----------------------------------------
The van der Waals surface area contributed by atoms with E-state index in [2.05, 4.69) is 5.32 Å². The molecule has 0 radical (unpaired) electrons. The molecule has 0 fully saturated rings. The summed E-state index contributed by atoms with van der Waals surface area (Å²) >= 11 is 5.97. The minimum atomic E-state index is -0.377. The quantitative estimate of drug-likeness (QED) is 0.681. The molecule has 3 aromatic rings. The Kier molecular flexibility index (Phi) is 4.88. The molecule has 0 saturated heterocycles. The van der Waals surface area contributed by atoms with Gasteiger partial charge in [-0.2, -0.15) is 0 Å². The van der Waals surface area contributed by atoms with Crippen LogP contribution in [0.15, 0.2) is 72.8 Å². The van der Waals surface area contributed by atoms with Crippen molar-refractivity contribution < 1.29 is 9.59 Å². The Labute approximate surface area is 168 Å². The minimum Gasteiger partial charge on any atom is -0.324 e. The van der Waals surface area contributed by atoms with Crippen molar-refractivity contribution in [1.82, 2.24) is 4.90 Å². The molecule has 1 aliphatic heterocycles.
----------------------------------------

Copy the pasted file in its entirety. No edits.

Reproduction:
The van der Waals surface area contributed by atoms with E-state index in [2.05, 4.69) is 5.32 Å². The molecule has 0 radical (unpaired) electrons. The molecule has 0 fully saturated rings. The summed E-state index contributed by atoms with van der Waals surface area (Å²) >= 11 is 5.97. The minimum atomic E-state index is -0.377. The quantitative estimate of drug-likeness (QED) is 0.681. The molecule has 3 aromatic rings. The Kier molecular flexibility index (Phi) is 4.88. The molecule has 0 saturated heterocycles. The van der Waals surface area contributed by atoms with Gasteiger partial charge in [-0.2, -0.15) is 0 Å². The van der Waals surface area contributed by atoms with Crippen LogP contribution in [0.15, 0.2) is 72.8 Å². The van der Waals surface area contributed by atoms with Crippen molar-refractivity contribution < 1.29 is 9.59 Å². The Labute approximate surface area is 168 Å². The minimum Gasteiger partial charge on any atom is -0.324 e. The van der Waals surface area contributed by atoms with Crippen molar-refractivity contribution in [1.82, 2.24) is 4.90 Å². The molecule has 1 aliphatic heterocycles.